The Tempelhofer Freiheit is a vast, bleak and flat expanse, with a big sky over it. To use a musical analogy: Tempelhof airport is to a busy municipal park what Arvo Pärt’s minimalism is to a piece by Wagner.
And since this is Berlin, the alternative scene is never far. There is an organic veggie garden…
… and what must be the strangest crazy golf (mini-golf) course in town, something in between a putting green and a museum of pop-art sculpture.
To get to the heartpiece of the old airport, the main runways, you must first cross the taxi runways (where you can also find a glass pavilion with a small Tempelhof exhibition, unfortunately closed “until further notice” when we were there).
It is here, at the end of the two runways, where the people gather: the windsurfers, the joggers, the folks who have come here to exercise their dogs, the cyclists.
One can easily imagine that, on weekends and long summer evenings, there is a great party atmosphere around here. It must be said, however, that on the somewhat autumnal weekday morning when we visited the place, this “Tempelhof Buzz” was a little subdued.
It is best to approach the Tempelhofer Freiheit from the Platz der Luftbrücke underground station – the Luftbrücke was the post-WWII airlift when West Berlin, for almost a full year, received all of its supplies (food, fuel, clothes and everything else) by plane, all other routes having been cut off by the Russians and their East German allies (whose territory surrounded the city). This gives you the opportunity of taking a close look not only at the monument that commemorates the airlift (a historically important moment of US-German fraternization) …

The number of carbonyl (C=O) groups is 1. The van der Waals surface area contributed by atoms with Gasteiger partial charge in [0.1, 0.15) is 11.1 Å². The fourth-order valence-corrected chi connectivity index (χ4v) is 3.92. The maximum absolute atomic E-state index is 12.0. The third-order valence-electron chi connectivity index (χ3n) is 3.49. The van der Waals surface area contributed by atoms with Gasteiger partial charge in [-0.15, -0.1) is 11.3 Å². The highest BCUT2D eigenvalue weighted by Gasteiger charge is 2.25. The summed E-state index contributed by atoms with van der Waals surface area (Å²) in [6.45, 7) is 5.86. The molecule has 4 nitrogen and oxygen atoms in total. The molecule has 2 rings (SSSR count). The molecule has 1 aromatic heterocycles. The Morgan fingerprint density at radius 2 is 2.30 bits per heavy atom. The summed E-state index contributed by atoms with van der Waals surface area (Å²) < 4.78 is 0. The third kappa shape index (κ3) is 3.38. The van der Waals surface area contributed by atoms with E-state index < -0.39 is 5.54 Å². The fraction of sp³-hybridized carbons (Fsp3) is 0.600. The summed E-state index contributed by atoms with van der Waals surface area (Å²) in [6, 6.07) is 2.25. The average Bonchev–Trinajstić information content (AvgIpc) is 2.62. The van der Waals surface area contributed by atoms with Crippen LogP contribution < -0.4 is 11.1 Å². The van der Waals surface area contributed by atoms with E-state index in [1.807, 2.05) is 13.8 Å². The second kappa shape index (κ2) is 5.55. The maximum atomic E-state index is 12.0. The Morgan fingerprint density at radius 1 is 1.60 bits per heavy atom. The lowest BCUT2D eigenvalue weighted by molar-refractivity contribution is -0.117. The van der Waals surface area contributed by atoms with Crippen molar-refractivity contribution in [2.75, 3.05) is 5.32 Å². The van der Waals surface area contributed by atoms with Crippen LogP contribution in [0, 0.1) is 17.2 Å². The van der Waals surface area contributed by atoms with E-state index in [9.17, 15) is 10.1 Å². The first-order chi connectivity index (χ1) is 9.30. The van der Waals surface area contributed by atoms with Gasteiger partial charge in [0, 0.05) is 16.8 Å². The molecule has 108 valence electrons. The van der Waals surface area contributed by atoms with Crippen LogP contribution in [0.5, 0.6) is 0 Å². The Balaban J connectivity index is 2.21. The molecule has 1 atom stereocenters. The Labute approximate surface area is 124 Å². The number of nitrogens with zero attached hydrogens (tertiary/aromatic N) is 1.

… but also of the airport buildings, which had remained in use until 2008.
The building – with a total floor space of 300,000 m² the world’s largest until the construction of the Pentagon – cannot be visited from the inside. Some wings have been taken over by artists and craftsmen, but the city is still looking for a larger concept and tenants who can pay real money.
A congress and exhibition centre, a complex of film studios and an ice hockey rink are all ideas that have been mooted, but the issue remains unresolved. (In the meantime, Tempelhof is much in demand as a period airport for the international film industry. Many films were shot here – including one, for German TV, when we were there – but not the one you may be thinking about now: the Berlin airport scene of Indiana Jones and the Last Crusade was filmed in a studio.)
Whatever they eventually decide to do with the buildings, they can’t tear them down as the entire complex has been listed. In 2007, an application for recognition as a World Cultural Heritage site was also filed, but UNESCO has still to make up its mind.
The main entrance to the runway section of the airport is on Columbiadamm. You find this busy road walking clockwise around the airport’s perimeter from Platz der Luftbrücke. (Behind the entrance, right opposite Berlin’s only two baseball diamonds, you can get a leaflet with information about the Freiheit. There is also a public toilet there.)
Continue straight across the field until you reach the first and then – passing an important habitat for wild birds – the second main runway.
Turn left towards the exit in the Berlin quarter of Neukölln. From here, just follow the signs to the underground stations of Boddinstrasse and Leinestrasse a couple of blocks away.